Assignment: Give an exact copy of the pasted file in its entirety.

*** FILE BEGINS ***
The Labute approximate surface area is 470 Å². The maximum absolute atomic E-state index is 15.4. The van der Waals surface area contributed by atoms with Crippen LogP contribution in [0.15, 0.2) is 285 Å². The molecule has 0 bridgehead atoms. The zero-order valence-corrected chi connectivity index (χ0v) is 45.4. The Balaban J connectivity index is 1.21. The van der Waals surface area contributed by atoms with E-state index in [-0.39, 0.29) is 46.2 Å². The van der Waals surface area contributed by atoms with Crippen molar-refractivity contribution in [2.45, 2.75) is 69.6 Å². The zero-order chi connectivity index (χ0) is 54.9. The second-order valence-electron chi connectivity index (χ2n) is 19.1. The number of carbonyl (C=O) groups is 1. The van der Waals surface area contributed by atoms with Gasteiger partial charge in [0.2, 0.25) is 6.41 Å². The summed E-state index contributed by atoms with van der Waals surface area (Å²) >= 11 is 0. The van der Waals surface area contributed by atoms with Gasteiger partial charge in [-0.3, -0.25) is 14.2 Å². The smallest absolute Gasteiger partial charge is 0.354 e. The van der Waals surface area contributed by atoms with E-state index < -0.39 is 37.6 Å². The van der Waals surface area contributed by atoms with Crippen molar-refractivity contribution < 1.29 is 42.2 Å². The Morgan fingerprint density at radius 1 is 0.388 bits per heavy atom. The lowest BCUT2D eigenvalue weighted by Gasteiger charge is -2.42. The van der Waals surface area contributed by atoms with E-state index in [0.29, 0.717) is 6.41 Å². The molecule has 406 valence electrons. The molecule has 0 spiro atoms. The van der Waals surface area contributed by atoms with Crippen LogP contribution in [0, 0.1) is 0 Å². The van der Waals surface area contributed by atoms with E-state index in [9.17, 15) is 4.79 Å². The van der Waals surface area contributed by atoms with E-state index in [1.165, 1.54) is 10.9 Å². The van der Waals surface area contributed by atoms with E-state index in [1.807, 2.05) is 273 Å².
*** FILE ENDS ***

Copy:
The Labute approximate surface area is 470 Å². The maximum absolute atomic E-state index is 15.4. The van der Waals surface area contributed by atoms with Crippen LogP contribution in [0.15, 0.2) is 285 Å². The molecule has 0 bridgehead atoms. The zero-order valence-corrected chi connectivity index (χ0v) is 45.4. The Balaban J connectivity index is 1.21. The van der Waals surface area contributed by atoms with E-state index in [-0.39, 0.29) is 46.2 Å². The van der Waals surface area contributed by atoms with Crippen molar-refractivity contribution in [2.45, 2.75) is 69.6 Å². The zero-order chi connectivity index (χ0) is 54.9. The second-order valence-electron chi connectivity index (χ2n) is 19.1. The number of carbonyl (C=O) groups is 1. The van der Waals surface area contributed by atoms with Gasteiger partial charge in [0.2, 0.25) is 6.41 Å². The summed E-state index contributed by atoms with van der Waals surface area (Å²) >= 11 is 0. The van der Waals surface area contributed by atoms with Gasteiger partial charge in [-0.3, -0.25) is 14.2 Å². The smallest absolute Gasteiger partial charge is 0.354 e. The van der Waals surface area contributed by atoms with E-state index < -0.39 is 37.6 Å². The van der Waals surface area contributed by atoms with Crippen molar-refractivity contribution < 1.29 is 42.2 Å². The Morgan fingerprint density at radius 1 is 0.388 bits per heavy atom. The lowest BCUT2D eigenvalue weighted by Gasteiger charge is -2.42. The van der Waals surface area contributed by atoms with E-state index in [0.29, 0.717) is 6.41 Å². The molecule has 406 valence electrons. The molecule has 0 spiro atoms. The van der Waals surface area contributed by atoms with Crippen LogP contribution in [0, 0.1) is 0 Å². The van der Waals surface area contributed by atoms with E-state index in [9.17, 15) is 4.79 Å². The van der Waals surface area contributed by atoms with E-state index in [1.165, 1.54) is 10.9 Å². The van der Waals surface area contributed by atoms with E-state index in [1.807, 2.05) is 273 Å².